In this brave new world of ours in 2011, many of us are finding the need to become braver and smarter in light of current economic conditions. While some folks worry over possible job layoffs, health care and home foreclosures, life goes on for others. For those seeking general home maintenance or possible home improvements in an effort to protect one of the largest investments in their lives, they may find a more difficult row to hoe than in years past in order to securing financing. It’s easy to get excited when planning any renovation to your home, but it may be wise to have a solid budget set in advance of your project’s start date and make sure your loan officer is on board before going to the next step of hiring a contractor to complete the work for you. While it’s difficult to know how much a project will cost you without speaking to a contractor first, in this day and age – it’s better to know what you can afford first and then ask the contractor to work within your budget.
According to a recent article in the Chicago Tribune, new government regulations, tighter restrictions and higher mortgage rates are dampening the optimism for many would-be home buyers. Therefore, more and more homeowners are continuing to make the choice to stay put and make do with what they have. However, there are certain steps you can take to help ensure the likelihood of securing a loan for your next home improvement or maintenance project:
- Choose wisely – Lenders are more likely to look favorably upon projects that have a historically high return on investment. In a “Cost vs. Value” study conducted by Remodeling Magazine in 80 metropolitan markets across the nation, the projects with the largest return on investment included:
- Deck Addition
- Kitchen Remodel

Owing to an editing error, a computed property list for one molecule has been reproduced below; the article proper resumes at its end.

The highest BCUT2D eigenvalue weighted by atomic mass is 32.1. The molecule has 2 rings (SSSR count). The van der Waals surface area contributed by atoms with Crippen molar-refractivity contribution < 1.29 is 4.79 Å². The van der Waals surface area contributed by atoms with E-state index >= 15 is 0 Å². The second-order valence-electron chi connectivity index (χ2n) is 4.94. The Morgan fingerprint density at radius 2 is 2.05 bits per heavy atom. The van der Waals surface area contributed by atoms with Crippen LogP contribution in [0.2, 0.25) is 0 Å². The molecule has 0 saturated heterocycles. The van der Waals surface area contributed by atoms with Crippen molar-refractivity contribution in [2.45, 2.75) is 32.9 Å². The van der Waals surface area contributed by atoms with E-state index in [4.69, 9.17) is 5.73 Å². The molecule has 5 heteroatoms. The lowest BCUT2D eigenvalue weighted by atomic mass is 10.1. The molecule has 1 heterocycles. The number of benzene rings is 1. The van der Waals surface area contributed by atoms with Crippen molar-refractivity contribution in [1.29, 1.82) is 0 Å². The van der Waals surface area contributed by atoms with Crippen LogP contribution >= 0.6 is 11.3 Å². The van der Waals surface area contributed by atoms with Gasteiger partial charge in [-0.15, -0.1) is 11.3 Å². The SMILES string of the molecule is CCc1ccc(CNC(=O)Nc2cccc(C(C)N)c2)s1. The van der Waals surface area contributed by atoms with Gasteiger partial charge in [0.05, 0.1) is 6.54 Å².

- Bathroom Remodel
- New Roof
- Family Room Addition
- Master Suite Addition
- Space it out – While it’s wonderful to imagine tackling all of your dream projects at once and coming away with an entirely “good as new” home, it may not be practical from a financial standpoint. For the time being, homes are not the assets they once were and (hopefully) will be again. Consider taking on just one or two projects at a time. List them in order of importance from a personal standpoint as well as a return on investment perspective. What do you and your family need RIGHT NOW, and what can you live without for a little while longer? By paying off your loan seamlessly, chances are your lender will be likely to extend another loan your way in the future so you can take on the next project on your wish list.
- Do Your Homework – Research all of the different lending institutions such as banks, credit unions, mortgage lenders, and private lenders – as well as different loan possibilities – like conventional home equity loans, equity lines of credit and personal lines of credit. Dig around to make sure you don’t fall victim to fraudulent lending practices. The Federal Trade Commission suggests that you DON’T:
- Sign on to a home equity loan if you don’t have enough income to make the monthly payments.